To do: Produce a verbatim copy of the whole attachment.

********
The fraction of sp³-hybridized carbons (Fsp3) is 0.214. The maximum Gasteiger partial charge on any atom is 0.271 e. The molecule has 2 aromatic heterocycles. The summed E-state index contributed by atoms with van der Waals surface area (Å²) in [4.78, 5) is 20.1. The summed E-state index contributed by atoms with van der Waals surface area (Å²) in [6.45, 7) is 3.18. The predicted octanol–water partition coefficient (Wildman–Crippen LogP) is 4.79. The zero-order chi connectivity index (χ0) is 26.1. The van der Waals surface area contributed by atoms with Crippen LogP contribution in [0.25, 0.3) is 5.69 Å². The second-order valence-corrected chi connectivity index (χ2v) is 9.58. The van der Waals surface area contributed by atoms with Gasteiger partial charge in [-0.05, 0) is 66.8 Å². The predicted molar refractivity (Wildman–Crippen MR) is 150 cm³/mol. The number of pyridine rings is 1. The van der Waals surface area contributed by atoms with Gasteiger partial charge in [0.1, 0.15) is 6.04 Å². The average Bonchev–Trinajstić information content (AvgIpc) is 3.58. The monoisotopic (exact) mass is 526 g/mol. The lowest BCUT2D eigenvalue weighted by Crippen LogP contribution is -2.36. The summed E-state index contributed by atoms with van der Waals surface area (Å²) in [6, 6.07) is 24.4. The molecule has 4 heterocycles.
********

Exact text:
The fraction of sp³-hybridized carbons (Fsp3) is 0.214. The maximum Gasteiger partial charge on any atom is 0.271 e. The molecule has 2 aromatic heterocycles. The summed E-state index contributed by atoms with van der Waals surface area (Å²) in [4.78, 5) is 20.1. The summed E-state index contributed by atoms with van der Waals surface area (Å²) in [6.45, 7) is 3.18. The predicted octanol–water partition coefficient (Wildman–Crippen LogP) is 4.79. The zero-order chi connectivity index (χ0) is 26.1. The van der Waals surface area contributed by atoms with Crippen LogP contribution in [0.25, 0.3) is 5.69 Å². The second-order valence-corrected chi connectivity index (χ2v) is 9.58. The van der Waals surface area contributed by atoms with Gasteiger partial charge in [-0.05, 0) is 66.8 Å². The predicted molar refractivity (Wildman–Crippen MR) is 150 cm³/mol. The number of pyridine rings is 1. The van der Waals surface area contributed by atoms with Gasteiger partial charge in [0.1, 0.15) is 6.04 Å². The average Bonchev–Trinajstić information content (AvgIpc) is 3.58. The monoisotopic (exact) mass is 526 g/mol. The lowest BCUT2D eigenvalue weighted by Crippen LogP contribution is -2.36. The summed E-state index contributed by atoms with van der Waals surface area (Å²) in [6, 6.07) is 24.4. The molecule has 4 heterocycles.